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Highlandsfreedom
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« Reply #4 on: March 26, 2010, 11:51:52 PM »

You are going to have so much fun on here.  I got my first couple of hives (10) from an ad I put on craigslist for swarm capturing I had I pic of a good swarm.  If you go that route you will get the occasional " I have a (1) bee in my yard can you come with a butterfly net and get them"  call but that's the way it goes.  As for the top bar you will have fin with those and if you stay a Beek for a while you will end up with both kinds of hives and maybe a few others for fun and decoration.  Welcome to the group and ask all the questions you want theres not a silly question out there about bees so don't worry about it.
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Jahjude
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« Reply #5 on: March 27, 2010, 12:43:13 AM »

Welcome Newyork-wish u all the best ok.Hey Indy those some great links-i've found them to be very informative
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Cindi
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« Reply #6 on: March 31, 2010, 09:59:51 AM »

Colleen, welcome to our forum, so great you found us.  Interesting handle, by the way, reminds me of an old cartoon, smiling.  Getting to know the bees, to understand their secret little lives is nothing short of fascinating.  Soon, you will be held deeply under their mysterious spell.  The life of the honeybee is a thing of beauty and pureness.  Study, stick around here, we can help you to learn, all you have to do is ask the questions, search our forum for the many answers to questions you will have too.  We love new members and you will find that every time you visit here, it will be a wonderful thing.  Have that great, most wonderful day, with love and health.  Cindi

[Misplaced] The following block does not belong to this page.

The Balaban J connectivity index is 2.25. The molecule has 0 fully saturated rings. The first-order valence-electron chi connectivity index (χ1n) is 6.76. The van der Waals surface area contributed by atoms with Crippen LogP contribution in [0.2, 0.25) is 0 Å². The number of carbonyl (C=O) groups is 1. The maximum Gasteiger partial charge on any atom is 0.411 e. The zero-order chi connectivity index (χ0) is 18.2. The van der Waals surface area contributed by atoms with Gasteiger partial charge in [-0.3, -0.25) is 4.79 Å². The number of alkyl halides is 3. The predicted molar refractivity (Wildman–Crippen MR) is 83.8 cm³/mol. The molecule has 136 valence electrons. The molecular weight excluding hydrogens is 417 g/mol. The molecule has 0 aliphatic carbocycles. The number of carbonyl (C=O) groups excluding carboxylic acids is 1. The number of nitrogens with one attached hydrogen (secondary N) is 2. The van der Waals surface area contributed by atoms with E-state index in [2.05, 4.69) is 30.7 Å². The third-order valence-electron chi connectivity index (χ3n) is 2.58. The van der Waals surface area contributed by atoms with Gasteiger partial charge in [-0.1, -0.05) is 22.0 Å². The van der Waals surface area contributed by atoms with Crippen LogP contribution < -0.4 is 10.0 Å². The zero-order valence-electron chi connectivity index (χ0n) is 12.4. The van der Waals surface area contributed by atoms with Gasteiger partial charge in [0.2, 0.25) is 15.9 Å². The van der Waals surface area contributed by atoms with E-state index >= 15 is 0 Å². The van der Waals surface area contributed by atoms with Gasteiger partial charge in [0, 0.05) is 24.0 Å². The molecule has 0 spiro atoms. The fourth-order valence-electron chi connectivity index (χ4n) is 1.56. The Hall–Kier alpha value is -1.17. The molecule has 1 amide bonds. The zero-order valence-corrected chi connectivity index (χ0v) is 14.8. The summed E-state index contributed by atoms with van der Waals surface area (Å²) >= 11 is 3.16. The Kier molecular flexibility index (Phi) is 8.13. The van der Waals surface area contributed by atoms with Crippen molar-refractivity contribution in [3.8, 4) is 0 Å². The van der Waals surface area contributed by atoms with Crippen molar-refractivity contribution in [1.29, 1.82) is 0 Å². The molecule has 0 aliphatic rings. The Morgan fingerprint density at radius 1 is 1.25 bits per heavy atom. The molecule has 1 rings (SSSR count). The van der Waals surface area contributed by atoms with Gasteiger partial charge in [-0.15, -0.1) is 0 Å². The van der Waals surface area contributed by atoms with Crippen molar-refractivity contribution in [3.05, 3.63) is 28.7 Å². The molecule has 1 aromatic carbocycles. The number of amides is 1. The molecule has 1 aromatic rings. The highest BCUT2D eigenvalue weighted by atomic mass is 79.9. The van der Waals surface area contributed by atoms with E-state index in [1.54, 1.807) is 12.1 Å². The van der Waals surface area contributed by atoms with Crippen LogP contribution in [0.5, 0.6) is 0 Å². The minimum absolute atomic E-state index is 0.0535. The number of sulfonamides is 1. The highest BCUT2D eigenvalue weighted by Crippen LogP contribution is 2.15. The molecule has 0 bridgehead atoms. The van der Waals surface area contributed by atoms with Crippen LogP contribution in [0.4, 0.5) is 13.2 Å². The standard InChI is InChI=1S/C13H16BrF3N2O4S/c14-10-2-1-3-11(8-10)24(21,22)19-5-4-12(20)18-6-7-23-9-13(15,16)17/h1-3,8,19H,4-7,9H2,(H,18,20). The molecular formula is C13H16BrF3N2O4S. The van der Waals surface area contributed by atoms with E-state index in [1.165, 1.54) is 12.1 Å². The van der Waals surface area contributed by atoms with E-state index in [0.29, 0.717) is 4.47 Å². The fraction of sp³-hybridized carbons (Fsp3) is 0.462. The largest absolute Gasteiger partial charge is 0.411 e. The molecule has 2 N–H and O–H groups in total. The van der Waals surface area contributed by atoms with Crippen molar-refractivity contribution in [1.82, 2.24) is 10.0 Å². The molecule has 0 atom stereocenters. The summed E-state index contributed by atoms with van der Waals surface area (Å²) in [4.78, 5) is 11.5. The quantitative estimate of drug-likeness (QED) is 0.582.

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There are strange things done in the midnight sun by the men who moil for gold.  The Arctic trails have their secret tales that would make your blood run cold.  The Northern Lights have seen queer sights, but the queerest they ever did see, what the night on the marge of Lake Lebarge, I cremated Sam McGee.  Robert Service
McGoo
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Location: Southern Hudson Valley, New York


« Reply #7 on: April 05, 2010, 03:16:50 PM »

Thanks for your warm wishes both on the forum and with the little ladies.  I just finished a beek 101 class by SEBC, which is a club in Orange County.  They were soooo informative and open-minded...  just great.